Why smartphones are vital to our environmental light bulb moment
If the mountain won’t come to Mohammad, it is said, then Mohammad must go to the mountain. Translating that into an aphorism for the 21st century, the human race is neglecting the important issues of the day, so they must be brought to us if we’re to be really aware of the environment, and the harm we’re doing to it.
Using a smartphone is like driving down a motorway; concentrating so hard on what’s directly in front of them, drivers miss a million small things that flash past their consciousness on either side. And the small things can ultimately become the big things, when one considers just how many people use a smartphone – and how many of those are addicted to them.
An estimated third of the people on the planet view the world through the prism of their smartphone – and the number is rising. That means that a third of the people on the planet are in danger of missing out on things they perceive to be unimportant; the biggest of which is the environment, and the harm we’re doing to it.
But using the right apps, like some of the ones featured in this month’s app of the month blog, can help to reconnect us through the medium that is tearing us away from the world around us.
Take iSeeChange, for example, or EarthNow. These are developed and built by NASA, and deserve highlighting in the month that the Space Agency landed a ‘ship’ on Mars, if only because they bring our attention back to Earth.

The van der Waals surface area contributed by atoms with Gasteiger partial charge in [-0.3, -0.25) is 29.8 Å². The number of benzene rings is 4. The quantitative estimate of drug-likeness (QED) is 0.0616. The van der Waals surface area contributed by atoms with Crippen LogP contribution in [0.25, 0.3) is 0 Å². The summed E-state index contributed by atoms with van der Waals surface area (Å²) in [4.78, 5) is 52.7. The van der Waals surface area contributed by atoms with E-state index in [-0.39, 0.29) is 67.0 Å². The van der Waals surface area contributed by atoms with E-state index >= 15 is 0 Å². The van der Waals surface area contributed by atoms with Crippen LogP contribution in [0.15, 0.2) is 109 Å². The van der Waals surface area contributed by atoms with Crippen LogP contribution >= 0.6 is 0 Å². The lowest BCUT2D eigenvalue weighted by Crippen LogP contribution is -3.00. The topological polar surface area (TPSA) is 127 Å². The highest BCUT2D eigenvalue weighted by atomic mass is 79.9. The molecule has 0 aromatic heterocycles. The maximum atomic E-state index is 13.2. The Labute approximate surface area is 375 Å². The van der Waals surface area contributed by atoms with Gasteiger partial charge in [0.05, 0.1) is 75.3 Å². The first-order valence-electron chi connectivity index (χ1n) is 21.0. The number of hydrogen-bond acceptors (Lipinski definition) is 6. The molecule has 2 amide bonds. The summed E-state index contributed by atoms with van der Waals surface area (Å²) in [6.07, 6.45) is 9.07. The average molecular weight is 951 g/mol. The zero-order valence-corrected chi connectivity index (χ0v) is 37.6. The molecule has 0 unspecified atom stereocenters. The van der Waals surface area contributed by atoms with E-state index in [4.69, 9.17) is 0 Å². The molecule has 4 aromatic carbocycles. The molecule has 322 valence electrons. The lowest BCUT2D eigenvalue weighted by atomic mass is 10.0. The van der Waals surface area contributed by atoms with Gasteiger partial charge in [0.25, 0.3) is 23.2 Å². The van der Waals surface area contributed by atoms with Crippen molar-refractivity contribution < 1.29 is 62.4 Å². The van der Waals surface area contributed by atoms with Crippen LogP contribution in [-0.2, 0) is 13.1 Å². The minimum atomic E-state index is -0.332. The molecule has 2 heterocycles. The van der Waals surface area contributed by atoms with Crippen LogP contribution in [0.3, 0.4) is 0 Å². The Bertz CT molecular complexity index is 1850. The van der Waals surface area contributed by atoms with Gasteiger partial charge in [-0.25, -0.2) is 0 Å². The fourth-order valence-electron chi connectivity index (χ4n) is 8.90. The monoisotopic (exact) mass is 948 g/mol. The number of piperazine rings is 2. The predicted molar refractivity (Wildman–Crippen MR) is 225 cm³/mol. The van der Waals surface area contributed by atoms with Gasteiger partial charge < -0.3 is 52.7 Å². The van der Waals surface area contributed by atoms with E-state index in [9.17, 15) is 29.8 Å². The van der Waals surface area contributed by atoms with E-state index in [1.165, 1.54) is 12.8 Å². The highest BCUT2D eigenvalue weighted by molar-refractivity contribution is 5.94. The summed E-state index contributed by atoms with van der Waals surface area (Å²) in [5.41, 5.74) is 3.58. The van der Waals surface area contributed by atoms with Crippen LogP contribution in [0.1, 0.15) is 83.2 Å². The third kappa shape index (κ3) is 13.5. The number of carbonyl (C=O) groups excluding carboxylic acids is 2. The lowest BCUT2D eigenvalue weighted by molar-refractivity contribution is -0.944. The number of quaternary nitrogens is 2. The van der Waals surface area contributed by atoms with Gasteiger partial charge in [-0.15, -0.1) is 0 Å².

These apps use satellite-gathered data to show us the environmental changes happening around the world – and to log in, with the former, and upload real-time data from your own location.
Pack for a Purpose facilitates a re-connection with the places we travel to by highlighting things needed by charities at our destinations, and encouraging us to take those things along with us.
Not only does the action save the charities money, but t’s just about the most eco-friendly way there could be of taking much-needed items to where they’re, well, needed. Because you’re going anyway, the theory goes, delivery air miles are reduced, so your action of helping someone out is helping out the planet at the same time. A number of tour operators and accommodation providers act as drop-off points for your donations.
Whilst apps like the ones we’ve described have an obvious inherent value, there’s another layer of ‘value added’ to be gleaned from them. By bringing important issues up the agenda, which happens because the apps use the smartphone platform, the issues themselves enjoy a raised profile. This in turn sows the seeds of action and inspiration to make a change in a language that’s understood better in the 21st century.
Think of it this way: Charles Darwin’s ‘On the Origin of Species’ is a book the majority of today’s smartphone users have probably never read (or worse still never even heard of). Were it to be published today, as an app in some form, how much higher up the awareness scale would it score?
Only be addressing people in a language they understand can we expect to achieve the light bulb moment of understanding. That’s always been true, but it has never involved the smartphone as much as it does today.